When considering the fact that Fellows was so emboldened by the GOP over the years by being given false information from both the conservative news outlets and GOP leaders, this outcome wasn’t surprising. Fellows KNEW he was in the right. He KNEW only he could properly frame his defense because of how right he felt about it all. This is the Dunning-Kruger effect at its finest.
Keeping this lack of self-awareness in mind, it should come as no surprise that this effect has carried over into the way the conservative party deals with racism—both real and perceived. An October 2021 poll done by the University of Virginia and Project Home Fire showed that a large majority of people who voted for ex-President Trump say they are concerned about anti-white discrimination in the United States. 84% of Trump voters who responded to the survey say they either strongly or somewhat agree that discrimination against whites will increase in the US in the next few years.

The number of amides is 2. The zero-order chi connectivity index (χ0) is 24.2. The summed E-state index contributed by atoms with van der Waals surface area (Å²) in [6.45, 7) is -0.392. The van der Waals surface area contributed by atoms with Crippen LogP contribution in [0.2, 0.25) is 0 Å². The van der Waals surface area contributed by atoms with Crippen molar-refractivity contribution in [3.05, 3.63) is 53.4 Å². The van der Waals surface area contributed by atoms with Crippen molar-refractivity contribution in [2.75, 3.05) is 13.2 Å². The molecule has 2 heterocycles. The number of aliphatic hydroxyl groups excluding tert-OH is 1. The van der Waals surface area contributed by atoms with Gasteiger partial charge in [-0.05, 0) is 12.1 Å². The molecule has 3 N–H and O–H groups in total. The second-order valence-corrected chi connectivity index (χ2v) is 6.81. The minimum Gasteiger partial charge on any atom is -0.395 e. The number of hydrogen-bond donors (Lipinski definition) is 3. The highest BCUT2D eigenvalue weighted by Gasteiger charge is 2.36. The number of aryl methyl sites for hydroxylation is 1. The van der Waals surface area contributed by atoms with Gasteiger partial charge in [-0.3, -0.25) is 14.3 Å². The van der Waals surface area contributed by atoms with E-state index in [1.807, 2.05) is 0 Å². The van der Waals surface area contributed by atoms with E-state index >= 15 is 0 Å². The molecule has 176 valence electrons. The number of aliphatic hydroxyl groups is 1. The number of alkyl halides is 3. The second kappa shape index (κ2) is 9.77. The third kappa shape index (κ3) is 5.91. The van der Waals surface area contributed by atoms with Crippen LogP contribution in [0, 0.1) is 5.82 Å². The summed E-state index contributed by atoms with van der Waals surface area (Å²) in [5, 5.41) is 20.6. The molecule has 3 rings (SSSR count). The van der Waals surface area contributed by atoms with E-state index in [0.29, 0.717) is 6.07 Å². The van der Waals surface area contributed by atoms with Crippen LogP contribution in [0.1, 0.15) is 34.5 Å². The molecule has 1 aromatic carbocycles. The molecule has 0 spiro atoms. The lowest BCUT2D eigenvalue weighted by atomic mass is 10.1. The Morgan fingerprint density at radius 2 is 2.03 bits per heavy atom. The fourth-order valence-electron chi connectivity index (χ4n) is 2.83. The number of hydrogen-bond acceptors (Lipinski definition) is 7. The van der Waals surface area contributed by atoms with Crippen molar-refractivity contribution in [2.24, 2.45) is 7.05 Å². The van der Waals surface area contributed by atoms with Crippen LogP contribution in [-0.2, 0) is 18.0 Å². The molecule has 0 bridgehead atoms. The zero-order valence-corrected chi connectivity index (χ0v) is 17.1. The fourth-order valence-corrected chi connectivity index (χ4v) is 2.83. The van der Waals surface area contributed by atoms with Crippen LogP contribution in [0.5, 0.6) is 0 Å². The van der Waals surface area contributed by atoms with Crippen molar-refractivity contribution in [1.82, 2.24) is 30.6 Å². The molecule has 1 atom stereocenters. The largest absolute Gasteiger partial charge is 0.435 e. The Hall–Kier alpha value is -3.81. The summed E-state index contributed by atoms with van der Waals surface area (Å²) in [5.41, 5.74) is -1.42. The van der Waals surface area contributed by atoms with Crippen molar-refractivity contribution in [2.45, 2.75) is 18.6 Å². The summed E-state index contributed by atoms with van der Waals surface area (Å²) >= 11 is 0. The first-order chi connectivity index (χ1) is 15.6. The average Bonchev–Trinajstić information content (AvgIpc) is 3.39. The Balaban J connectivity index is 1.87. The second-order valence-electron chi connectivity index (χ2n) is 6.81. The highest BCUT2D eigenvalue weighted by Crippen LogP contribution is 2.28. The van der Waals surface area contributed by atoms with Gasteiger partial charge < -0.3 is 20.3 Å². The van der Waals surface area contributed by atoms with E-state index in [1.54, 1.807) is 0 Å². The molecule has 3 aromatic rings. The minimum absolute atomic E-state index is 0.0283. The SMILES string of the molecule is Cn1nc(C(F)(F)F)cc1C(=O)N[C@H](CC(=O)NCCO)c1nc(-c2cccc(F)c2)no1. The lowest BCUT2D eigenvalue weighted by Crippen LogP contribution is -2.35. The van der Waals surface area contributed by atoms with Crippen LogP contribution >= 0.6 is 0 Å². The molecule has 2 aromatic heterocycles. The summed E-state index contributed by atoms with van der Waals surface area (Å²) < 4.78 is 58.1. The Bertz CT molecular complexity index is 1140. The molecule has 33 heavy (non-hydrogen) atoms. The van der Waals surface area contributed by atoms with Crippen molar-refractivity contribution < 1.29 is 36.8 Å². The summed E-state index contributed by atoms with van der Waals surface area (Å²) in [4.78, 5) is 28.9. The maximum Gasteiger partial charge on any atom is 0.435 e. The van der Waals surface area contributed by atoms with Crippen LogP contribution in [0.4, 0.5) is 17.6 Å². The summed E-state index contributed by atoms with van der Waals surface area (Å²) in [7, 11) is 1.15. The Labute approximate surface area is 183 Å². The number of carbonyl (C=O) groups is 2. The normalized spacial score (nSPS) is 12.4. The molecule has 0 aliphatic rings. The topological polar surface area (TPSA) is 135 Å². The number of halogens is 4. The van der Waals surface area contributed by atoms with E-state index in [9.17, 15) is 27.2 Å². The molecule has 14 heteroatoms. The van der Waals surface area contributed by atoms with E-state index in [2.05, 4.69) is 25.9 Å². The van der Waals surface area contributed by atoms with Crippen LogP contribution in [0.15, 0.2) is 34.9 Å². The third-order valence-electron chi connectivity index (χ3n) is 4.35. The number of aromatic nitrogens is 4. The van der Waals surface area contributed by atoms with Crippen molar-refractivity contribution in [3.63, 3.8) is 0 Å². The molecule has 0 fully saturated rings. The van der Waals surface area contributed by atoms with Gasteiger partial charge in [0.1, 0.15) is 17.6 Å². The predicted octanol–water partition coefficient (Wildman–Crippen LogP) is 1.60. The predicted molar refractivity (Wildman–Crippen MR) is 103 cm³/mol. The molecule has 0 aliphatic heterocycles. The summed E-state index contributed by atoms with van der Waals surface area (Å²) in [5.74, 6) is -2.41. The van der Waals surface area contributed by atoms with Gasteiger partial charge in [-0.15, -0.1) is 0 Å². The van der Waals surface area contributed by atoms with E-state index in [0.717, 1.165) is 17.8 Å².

It almost seems insulting to the intelligence of both you and I for me to have to whip some statistics out when it comes to the disparities of justice when comparing the incarceration rates of black, Hispanic, and white people since this has been studied ad nauseum over the years … yet, here we are.
For those who are unaware, here's one example. Yes, per a 2018 study done by The Bureau of Justice Statistics, the disparities in numbers between black people and their counterparts being in jail has declined between 2006 and 2018, but that doesn't mean the problem is fixed. Black Americans remain far more likely than their Hispanic and white counterparts to be in prison. The black imprisonment rate at the end of 2018 was near twice the rate among Hispanics (797 per 100,000) and more than five times the rate among whites (268 per 100,000). Again, this is just one example. Sadly there are a plethora of others that will have to be dissected at a later date.